I have always liked Rice (even when I didn’t agree with her worldview) and it’s nice to see that she has taken the high road in defending her successors at Foggy Bottom and the White House.

"I am not going to chirp at the people inside," Rice said Wednesday on Jon Stewart’s "The Daily Show" on Comedy Central. "I know that it’s a lot easier out here than it is in there, and these are patriotic people who are trying to do their best every day."

Speaking to Fox News’s Bill O’Reilly, she lavished praise on her successor, Hillary Rodham Clinton: "I think she is doing a lot of the right things. . . . She is very tough. . . . I think she has done a fine job, I really do."

Rice even chastised former House speaker Newt Gingrich (R-Ga.) for his assertion that Obama has a "Kenyan, anticolonial" worldview. "That’s over the top, and I don’t think very helpful," she told Andrea Mitchell on MSNBC.

Before she left Foggy Bottom, Rice repeatedly said that she would not criticize publicly the people who came after her. Indeed, one of her most uncomfortable moments in office came when former secretary of state James A. Baker III was co-leader of a bipartisan panel that issued a tough critique of the Bush administration’s policy in Iraq – in particular, the diplomatic efforts that were part of Rice’s portfolio.

The failed benchmark

I read Bob Woodward’s book, The War Within while on vacation a couple of weeks ago.  In it Condoleeza Rice was constantly talking about providing electricity to the Iraqis as a key benchmark of success.  Well according to the New York Times, the occupiers of Iraq have not done a very good job of doing just that.

From the beginning of the war more than seven years ago, the state of electricity has been one of the most closely watched benchmarks of Iraq’s progress, and of the American effort to transform a dictatorship into a democracy.

And yet, as the American combat mission — Operation Iraqi Freedom, in the Pentagon’s argot — officially ends this month, Iraq’s government still struggles to provide one of the most basic services.

Ms. Ali’s campaign against electricity theft — a belated bandage on a broken body — makes starkly clear the mixed legacy that America leaves behind as Iraq begins to truly govern itself, for better and worse.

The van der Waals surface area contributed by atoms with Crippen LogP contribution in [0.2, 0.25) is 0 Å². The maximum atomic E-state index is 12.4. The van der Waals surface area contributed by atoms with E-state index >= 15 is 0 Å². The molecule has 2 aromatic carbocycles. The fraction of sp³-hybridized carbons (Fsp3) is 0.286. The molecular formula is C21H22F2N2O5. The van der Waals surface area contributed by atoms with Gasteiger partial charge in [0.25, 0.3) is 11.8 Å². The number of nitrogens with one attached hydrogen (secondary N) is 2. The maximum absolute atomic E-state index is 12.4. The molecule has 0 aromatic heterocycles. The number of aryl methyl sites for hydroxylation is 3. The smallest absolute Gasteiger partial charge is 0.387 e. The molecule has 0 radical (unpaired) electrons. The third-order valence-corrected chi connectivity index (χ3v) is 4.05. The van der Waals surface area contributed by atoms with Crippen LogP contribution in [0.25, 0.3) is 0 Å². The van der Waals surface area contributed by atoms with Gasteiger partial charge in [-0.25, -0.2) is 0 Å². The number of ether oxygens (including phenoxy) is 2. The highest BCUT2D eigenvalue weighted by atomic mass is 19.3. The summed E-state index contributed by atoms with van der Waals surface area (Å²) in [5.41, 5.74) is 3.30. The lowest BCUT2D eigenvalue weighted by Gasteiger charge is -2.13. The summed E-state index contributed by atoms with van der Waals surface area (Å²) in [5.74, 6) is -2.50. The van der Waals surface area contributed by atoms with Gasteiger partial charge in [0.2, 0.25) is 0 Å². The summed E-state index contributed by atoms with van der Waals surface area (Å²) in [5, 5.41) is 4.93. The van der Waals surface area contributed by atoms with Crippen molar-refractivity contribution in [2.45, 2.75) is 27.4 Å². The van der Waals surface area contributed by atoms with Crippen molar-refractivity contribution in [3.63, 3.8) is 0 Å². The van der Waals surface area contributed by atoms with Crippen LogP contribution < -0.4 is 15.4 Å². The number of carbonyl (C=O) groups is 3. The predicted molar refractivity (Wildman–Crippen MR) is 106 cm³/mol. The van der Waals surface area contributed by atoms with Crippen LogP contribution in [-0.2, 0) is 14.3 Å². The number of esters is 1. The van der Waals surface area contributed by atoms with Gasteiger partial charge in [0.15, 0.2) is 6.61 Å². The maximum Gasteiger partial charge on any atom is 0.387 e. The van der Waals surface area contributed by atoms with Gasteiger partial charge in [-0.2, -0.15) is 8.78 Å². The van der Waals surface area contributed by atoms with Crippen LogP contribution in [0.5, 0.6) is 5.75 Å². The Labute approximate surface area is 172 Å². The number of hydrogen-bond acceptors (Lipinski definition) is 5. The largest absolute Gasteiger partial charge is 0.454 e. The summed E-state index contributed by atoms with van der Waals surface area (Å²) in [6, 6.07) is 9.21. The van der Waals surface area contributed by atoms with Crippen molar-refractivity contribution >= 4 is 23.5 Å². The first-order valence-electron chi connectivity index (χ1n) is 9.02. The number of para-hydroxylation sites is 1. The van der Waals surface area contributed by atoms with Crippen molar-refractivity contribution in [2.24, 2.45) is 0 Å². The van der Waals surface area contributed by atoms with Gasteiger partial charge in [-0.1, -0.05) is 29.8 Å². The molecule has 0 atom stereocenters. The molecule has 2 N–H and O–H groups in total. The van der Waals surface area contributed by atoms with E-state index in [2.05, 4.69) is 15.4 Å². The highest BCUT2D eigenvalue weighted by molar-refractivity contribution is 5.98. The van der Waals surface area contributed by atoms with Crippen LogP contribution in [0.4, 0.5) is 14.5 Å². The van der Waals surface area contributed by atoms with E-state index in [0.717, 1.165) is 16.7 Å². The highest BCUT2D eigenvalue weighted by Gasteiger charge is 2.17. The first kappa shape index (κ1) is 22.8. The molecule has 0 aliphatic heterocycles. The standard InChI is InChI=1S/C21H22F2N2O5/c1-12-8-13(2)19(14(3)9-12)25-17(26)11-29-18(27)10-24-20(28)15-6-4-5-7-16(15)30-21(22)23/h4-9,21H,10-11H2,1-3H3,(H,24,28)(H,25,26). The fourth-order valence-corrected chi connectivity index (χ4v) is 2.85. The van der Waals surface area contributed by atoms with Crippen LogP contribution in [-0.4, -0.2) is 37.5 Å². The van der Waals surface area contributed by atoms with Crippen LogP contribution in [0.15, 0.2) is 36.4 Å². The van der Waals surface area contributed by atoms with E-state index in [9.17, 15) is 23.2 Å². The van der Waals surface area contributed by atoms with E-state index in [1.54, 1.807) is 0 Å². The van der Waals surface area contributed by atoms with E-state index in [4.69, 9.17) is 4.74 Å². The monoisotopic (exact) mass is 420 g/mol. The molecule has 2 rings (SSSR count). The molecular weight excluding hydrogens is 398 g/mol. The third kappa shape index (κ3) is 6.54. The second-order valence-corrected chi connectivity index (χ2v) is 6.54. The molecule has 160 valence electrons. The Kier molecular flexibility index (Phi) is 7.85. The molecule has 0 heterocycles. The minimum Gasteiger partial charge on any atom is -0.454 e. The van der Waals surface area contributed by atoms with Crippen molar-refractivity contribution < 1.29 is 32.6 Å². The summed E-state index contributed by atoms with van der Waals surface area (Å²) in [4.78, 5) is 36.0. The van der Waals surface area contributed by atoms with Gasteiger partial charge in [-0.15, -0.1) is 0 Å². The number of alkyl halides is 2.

Iraq now has elections, a functioning, if imperfect, army and an oil industry on the cusp of a potential boom. Yet Baghdad, the capital, had five hours of electricity a day in July.

Cheney: Upset that Bush showed an independent streak

From the Washington Post

1164468525_2500Cheney’s disappointment with the former president surfaced recently in one of the informal conversations he is holding to discuss the book with authors, diplomats, policy experts and past colleagues. By habit, he listens more than he talks, but Cheney broke form when asked about his regrets.

"In the second term, he felt Bush was moving away from him," said a participant in the recent gathering, describing Cheney’s reply. "He said Bush was shackled by the public reaction and the criticism he took. Bush was more malleable to that. The implication was that Bush had gone soft on him, or rather Bush had hardened against Cheney’s advice. He’d showed an independence that Cheney didn’t see coming. It was clear that Cheney’s doctrine was cast-iron strength at all times — never apologize, never explain — and Bush moved toward the conciliatory."

I have always felt that George W. Bush would have been a better president if he had a different vice president.  I would what a White House dominated by Colin Powell and Condoleezza Rice would have been like vs the White House dominated by Dick Cheney and Donald Rumsfeld.